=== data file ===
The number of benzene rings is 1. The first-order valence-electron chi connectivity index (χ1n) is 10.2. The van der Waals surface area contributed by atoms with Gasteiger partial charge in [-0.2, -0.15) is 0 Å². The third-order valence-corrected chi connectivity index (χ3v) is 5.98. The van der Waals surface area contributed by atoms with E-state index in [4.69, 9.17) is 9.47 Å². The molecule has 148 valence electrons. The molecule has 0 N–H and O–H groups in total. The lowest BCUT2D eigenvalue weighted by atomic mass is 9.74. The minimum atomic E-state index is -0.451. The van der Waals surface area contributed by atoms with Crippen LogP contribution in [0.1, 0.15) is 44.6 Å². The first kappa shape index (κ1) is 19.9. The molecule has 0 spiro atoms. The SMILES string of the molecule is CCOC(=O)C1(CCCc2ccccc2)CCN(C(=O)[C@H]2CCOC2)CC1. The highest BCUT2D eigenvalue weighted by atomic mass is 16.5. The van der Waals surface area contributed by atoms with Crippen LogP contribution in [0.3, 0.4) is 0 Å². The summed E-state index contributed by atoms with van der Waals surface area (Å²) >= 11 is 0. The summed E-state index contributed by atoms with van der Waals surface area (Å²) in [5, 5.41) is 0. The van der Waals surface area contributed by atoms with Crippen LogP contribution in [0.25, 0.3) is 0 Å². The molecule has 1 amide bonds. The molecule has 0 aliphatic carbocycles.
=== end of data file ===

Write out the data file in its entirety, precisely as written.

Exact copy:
The number of benzene rings is 1. The first-order valence-electron chi connectivity index (χ1n) is 10.2. The van der Waals surface area contributed by atoms with Gasteiger partial charge in [-0.2, -0.15) is 0 Å². The third-order valence-corrected chi connectivity index (χ3v) is 5.98. The van der Waals surface area contributed by atoms with E-state index in [4.69, 9.17) is 9.47 Å². The molecule has 148 valence electrons. The molecule has 0 N–H and O–H groups in total. The lowest BCUT2D eigenvalue weighted by atomic mass is 9.74. The minimum atomic E-state index is -0.451. The van der Waals surface area contributed by atoms with Crippen LogP contribution in [0.1, 0.15) is 44.6 Å². The first kappa shape index (κ1) is 19.9. The molecule has 0 spiro atoms. The SMILES string of the molecule is CCOC(=O)C1(CCCc2ccccc2)CCN(C(=O)[C@H]2CCOC2)CC1. The highest BCUT2D eigenvalue weighted by atomic mass is 16.5. The van der Waals surface area contributed by atoms with Crippen LogP contribution in [0.3, 0.4) is 0 Å². The summed E-state index contributed by atoms with van der Waals surface area (Å²) >= 11 is 0. The summed E-state index contributed by atoms with van der Waals surface area (Å²) in [5, 5.41) is 0. The van der Waals surface area contributed by atoms with Crippen LogP contribution in [0.25, 0.3) is 0 Å². The molecule has 1 amide bonds. The molecule has 0 aliphatic carbocycles.